MSPs Overspending on Cloud Services

The majority of MSPs report that they've overspent on hyperscale cloud services from Google Cloud, Microsoft Azure and Amazon Web Services.

Christopher Hutton, Technology Reporter

May 29, 2024

1 Min Read

New data reveal that MSPs think they're spending too much on hypserscale cloud services.

The data, gathered by Leaseweb, reveals that more than one-half (54%) of U.K. MSPs spent more in the last 12 months on services from AWS, Microsoft Azure and Google Cloud than they had initially budgeted. The report, based on a survey of more than 200 respondents at the MSP Show in London, aims to understand the economic challenges facing MSPs in the United Kingdom.


“Public cloud services are a key component of the solutions provided by MSPs across the sector, but there remain a number of pain points that need to be addressed,” said Terry Storrar, managing director at Leaseweb UK. “MSPs need to be aware of their options so they can address today’s varied requirements, from hybrid and multicloud strategies to repatriation.”

The MSPs also reported that their greatest challenge with hyperscale cloud services is the growing cost. In fact, more than one-third (34%) reported spiraling costs as their greatest challenge. These were followed by limited customization and control abilities (31%) and lack of customer service (29%). More than one-half of respondents also reported that their hyperscale provider didn't have a dedicated account manager.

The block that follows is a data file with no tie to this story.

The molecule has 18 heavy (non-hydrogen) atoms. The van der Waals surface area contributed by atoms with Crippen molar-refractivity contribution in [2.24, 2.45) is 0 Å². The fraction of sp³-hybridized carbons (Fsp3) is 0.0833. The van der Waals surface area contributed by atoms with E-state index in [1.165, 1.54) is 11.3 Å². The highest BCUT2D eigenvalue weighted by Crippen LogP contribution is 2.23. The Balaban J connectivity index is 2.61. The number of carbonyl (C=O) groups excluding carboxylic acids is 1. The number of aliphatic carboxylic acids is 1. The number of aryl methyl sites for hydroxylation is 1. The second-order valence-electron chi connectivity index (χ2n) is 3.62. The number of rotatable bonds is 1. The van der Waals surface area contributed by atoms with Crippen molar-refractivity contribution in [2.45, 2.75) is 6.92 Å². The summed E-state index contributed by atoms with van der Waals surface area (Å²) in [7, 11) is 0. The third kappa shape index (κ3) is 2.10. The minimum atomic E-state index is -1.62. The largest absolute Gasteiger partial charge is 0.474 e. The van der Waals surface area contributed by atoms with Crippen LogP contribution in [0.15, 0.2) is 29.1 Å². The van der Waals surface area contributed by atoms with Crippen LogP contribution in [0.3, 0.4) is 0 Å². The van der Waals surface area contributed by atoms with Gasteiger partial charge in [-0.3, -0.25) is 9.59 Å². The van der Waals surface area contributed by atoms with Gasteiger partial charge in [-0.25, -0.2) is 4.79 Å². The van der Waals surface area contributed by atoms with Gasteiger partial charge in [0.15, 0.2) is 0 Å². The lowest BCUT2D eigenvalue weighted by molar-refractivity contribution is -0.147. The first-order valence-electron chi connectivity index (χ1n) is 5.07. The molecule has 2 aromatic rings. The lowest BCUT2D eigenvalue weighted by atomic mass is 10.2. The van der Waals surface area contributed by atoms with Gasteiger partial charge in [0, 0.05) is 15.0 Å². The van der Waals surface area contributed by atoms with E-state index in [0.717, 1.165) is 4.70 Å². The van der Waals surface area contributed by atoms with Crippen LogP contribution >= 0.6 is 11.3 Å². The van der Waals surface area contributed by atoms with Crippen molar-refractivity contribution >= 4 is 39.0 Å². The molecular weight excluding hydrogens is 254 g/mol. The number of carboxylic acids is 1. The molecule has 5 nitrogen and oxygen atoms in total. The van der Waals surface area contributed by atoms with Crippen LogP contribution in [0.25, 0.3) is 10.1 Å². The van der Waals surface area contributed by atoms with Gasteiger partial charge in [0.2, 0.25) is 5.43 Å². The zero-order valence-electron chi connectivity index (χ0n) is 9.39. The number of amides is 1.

More than one-quarter of MSPs working with hyperscalers said that vendor lock-in and complex pricing structures were key concerns.

Related:2023 MSP 501 Regional Rankings: EMEA

Many of the challenges that MSPs identified with hyperscalers were also seen with non-hyperscale cloud providers. Less than one-half of MSPs (47%) reported that they spent more than they budgeted on non-hyperscale cloud services.

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About the Author(s)

Christopher Hutton

Technology Reporter, Channel Futures

Christopher Hutton is a technology reporter at Channel Futures. He previously worked at the Washington Examiner, where he covered tech policy on the Hill. He currently covers MSPs and developing technologies. He has a Master's degree in sociology from Ball State University.

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